Feeding the National Grid with tonnes of left-over food

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Over 100,000 tonnes of food waste has been recycled at a purpose-built plant near Cumbernauld - enough to power 2000 homes for a year.

Owners of the facility at Deerdykes Development Centre say they have reached a milestone, recycling unwanted food from councils, hotels and industry and converting it into clean, green energy,

Deerdykes, which was Scotland’s first large-scale food recycling facility, has been running for five years, operated by Scottish Water Horizons, a subsidiary of the public utility.

Its technology is centred around an anaerobic digester (AD) which generates bio-gas and uses this to generate electricity.

Andrew Macdonald, head of Scottish Water Horizons said: “From left-overs to produce passed its use-by date, people living and working in Scotland are becoming more and more used to recycling food. The fact that food can then be transformed into clean, green energy at facilities such as Deerdykes is a great way of helping to build Scotland’s low carbon economy.

“It’s all part of our wider efforts to maximise the value of Scotland’s water resources and assets. In providing essential services to customers, Scottish Water is a significant user of energy, and in the last two years we’ve doubled the amount of renewable energy that can be generated at our treatment works and in our water mains to more than 50GWh.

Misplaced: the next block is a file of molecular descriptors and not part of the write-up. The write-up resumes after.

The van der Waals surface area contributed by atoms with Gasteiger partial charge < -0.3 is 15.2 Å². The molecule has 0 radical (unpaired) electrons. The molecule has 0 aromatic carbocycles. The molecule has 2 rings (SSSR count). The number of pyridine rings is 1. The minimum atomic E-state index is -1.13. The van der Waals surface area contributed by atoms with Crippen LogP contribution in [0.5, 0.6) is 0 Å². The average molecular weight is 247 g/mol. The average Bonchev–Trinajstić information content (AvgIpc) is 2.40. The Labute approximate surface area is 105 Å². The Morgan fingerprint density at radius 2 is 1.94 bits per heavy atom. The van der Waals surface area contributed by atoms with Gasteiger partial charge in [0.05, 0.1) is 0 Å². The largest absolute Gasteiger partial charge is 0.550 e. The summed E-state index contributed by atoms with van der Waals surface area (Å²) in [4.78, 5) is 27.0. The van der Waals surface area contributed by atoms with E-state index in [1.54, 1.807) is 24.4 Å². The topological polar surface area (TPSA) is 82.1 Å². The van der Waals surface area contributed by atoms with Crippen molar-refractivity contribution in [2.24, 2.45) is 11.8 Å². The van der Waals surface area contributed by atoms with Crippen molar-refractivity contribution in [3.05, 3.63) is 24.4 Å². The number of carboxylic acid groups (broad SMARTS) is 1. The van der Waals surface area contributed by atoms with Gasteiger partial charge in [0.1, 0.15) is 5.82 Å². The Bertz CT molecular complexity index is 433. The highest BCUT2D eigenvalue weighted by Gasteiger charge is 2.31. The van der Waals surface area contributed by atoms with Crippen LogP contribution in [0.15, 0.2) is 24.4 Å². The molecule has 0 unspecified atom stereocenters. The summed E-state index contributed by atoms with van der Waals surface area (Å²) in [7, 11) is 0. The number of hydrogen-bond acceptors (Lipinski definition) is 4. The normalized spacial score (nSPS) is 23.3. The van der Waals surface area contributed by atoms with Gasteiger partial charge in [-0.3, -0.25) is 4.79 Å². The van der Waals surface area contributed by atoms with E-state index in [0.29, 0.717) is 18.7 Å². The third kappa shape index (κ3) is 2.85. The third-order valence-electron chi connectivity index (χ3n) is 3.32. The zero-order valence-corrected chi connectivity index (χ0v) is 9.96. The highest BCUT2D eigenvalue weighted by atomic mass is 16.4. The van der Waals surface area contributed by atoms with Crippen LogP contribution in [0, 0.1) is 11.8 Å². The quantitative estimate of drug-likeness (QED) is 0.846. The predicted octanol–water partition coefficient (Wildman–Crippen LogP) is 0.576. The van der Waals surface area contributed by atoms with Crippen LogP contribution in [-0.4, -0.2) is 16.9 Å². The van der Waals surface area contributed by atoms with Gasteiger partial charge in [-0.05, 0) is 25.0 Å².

“Through use of technologies such as solar panels and hydro turbines in pipes, several of our treatment works can now generate all - and in some cases more - of the energy they need to operate. This is helping to reduce our energy costs for the benefit of customers while contributing to national renewable energy targets.”

Stephanie Clark, policy manager at Scottish Renewables said: “Scotland’s AD sector is thriving, with recent figures showing there are 27 plants across the country, up 69 per cent on a year ago. Deerdykes is providing green electricity to the grid and reducing the amount sent to landfill - both outcomes which help the environment.”

Food recycling is growing

Earlier this year the law changed and now all local authorities in Scotland are required to offer householders (except in rural areas) a food waste recycling service.

New legislation is being introduced in January requiring any businesses (except in rural areas) which produce 5kg or more of food waste per week to recycle it.